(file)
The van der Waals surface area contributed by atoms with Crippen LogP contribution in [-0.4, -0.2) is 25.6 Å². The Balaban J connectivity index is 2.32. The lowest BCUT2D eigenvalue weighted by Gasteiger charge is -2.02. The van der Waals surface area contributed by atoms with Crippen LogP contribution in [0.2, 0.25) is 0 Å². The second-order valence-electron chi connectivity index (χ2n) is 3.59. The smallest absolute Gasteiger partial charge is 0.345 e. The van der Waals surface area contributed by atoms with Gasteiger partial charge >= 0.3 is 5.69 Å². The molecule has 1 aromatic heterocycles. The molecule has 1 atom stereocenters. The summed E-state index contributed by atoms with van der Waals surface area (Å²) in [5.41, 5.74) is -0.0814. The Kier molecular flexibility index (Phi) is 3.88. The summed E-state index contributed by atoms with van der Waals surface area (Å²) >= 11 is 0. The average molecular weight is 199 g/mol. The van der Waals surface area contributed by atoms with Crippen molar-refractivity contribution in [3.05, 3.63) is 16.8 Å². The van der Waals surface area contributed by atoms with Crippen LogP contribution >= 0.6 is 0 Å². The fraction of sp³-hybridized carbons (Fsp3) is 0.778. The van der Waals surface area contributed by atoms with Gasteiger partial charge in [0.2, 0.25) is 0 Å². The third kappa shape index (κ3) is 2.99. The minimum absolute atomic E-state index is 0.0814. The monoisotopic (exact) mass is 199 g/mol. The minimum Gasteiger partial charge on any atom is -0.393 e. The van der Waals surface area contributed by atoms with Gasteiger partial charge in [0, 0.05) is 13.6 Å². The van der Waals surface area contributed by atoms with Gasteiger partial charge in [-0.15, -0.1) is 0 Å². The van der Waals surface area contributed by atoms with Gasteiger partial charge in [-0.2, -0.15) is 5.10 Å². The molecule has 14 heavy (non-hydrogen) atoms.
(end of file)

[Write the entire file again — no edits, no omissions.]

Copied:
The van der Waals surface area contributed by atoms with Crippen LogP contribution in [-0.4, -0.2) is 25.6 Å². The Balaban J connectivity index is 2.32. The lowest BCUT2D eigenvalue weighted by Gasteiger charge is -2.02. The van der Waals surface area contributed by atoms with Crippen LogP contribution in [0.2, 0.25) is 0 Å². The second-order valence-electron chi connectivity index (χ2n) is 3.59. The smallest absolute Gasteiger partial charge is 0.345 e. The van der Waals surface area contributed by atoms with Gasteiger partial charge >= 0.3 is 5.69 Å². The molecule has 1 aromatic heterocycles. The molecule has 1 atom stereocenters. The summed E-state index contributed by atoms with van der Waals surface area (Å²) in [5.41, 5.74) is -0.0814. The Kier molecular flexibility index (Phi) is 3.88. The summed E-state index contributed by atoms with van der Waals surface area (Å²) >= 11 is 0. The average molecular weight is 199 g/mol. The van der Waals surface area contributed by atoms with Crippen molar-refractivity contribution in [3.05, 3.63) is 16.8 Å². The van der Waals surface area contributed by atoms with Crippen LogP contribution >= 0.6 is 0 Å². The fraction of sp³-hybridized carbons (Fsp3) is 0.778. The van der Waals surface area contributed by atoms with Gasteiger partial charge in [0.2, 0.25) is 0 Å². The third kappa shape index (κ3) is 2.99. The minimum absolute atomic E-state index is 0.0814. The monoisotopic (exact) mass is 199 g/mol. The minimum Gasteiger partial charge on any atom is -0.393 e. The van der Waals surface area contributed by atoms with Gasteiger partial charge in [0, 0.05) is 13.6 Å². The van der Waals surface area contributed by atoms with Gasteiger partial charge in [-0.15, -0.1) is 0 Å². The van der Waals surface area contributed by atoms with Gasteiger partial charge in [-0.2, -0.15) is 5.10 Å². The molecule has 14 heavy (non-hydrogen) atoms.